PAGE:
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July 26. 1734. I thank you for your letter, which has all those genuine marks of a good mind by which I have ever distinguished yours, and for which I have so long loved you. Our friendship has been constant; because it was grounded on good principles, and therefore not only uninterrupted by any distrust, but by any vanity, much less any interest.

What you recommend to me with the folemnity of a last requeft, fhall have its due weight with me. That disdain and indignation against vice, is (I thank God) the only disdain and indignation I have: it is Sincere, and it will be a lasting one. But sure it is as impossible to have a just abhorrence of vice, without hating the vitious, as to bear a true love for virtue, without loving the good. To reforin and not to chastise, I am afraid, is impossible; and that the best precepts, as well as the best ławs, would prove of small use, if there were no examples to enforce them. To attack vices in the abstract, without touching persons, may be safe hghting indeed, but it is fighting with shadows. General propositions are obscure, misty, and uncertain, compared with plain, lull and home exam. ples: precepts only apply to our reason, which in most men is but weak: examples are pictures, and strike the senses, nay, raise the passions, and call in those (the strongest and most general of all motives) to the aid of reformation. Every vitious man makes the case his own, and that is the only way by which such men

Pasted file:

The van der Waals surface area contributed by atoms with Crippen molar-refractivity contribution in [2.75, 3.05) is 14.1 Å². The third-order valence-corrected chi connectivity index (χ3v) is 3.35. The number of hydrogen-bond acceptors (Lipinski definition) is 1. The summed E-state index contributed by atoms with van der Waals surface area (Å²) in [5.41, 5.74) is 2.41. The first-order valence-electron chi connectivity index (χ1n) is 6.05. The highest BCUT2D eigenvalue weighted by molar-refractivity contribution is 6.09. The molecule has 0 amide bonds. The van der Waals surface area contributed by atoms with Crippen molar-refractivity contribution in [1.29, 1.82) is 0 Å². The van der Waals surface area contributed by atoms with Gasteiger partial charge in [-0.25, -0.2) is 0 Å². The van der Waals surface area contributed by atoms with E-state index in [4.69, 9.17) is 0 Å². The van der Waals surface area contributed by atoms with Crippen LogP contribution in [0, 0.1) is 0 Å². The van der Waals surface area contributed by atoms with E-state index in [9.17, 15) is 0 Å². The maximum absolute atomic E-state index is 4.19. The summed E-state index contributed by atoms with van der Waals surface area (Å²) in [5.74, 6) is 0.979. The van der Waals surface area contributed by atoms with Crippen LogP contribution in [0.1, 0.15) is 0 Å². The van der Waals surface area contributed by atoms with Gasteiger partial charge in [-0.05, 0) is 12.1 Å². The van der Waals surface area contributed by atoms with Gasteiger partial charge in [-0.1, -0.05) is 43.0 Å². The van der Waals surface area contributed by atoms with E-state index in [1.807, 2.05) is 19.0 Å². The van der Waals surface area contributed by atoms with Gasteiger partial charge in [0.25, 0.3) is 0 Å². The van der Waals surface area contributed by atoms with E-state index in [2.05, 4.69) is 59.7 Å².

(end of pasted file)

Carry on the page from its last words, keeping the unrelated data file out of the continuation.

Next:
can be affected, much less deterred. So that to chastise is to reform. The only sign by which I found my writ. ings ever did any good, or had any weight, has been that they raised the anger of bad men. And my greatest comfort, and encouragement to proceed, has been to see, that those who have no shame, and no fear of any thing elle, have appeared touched by my satires.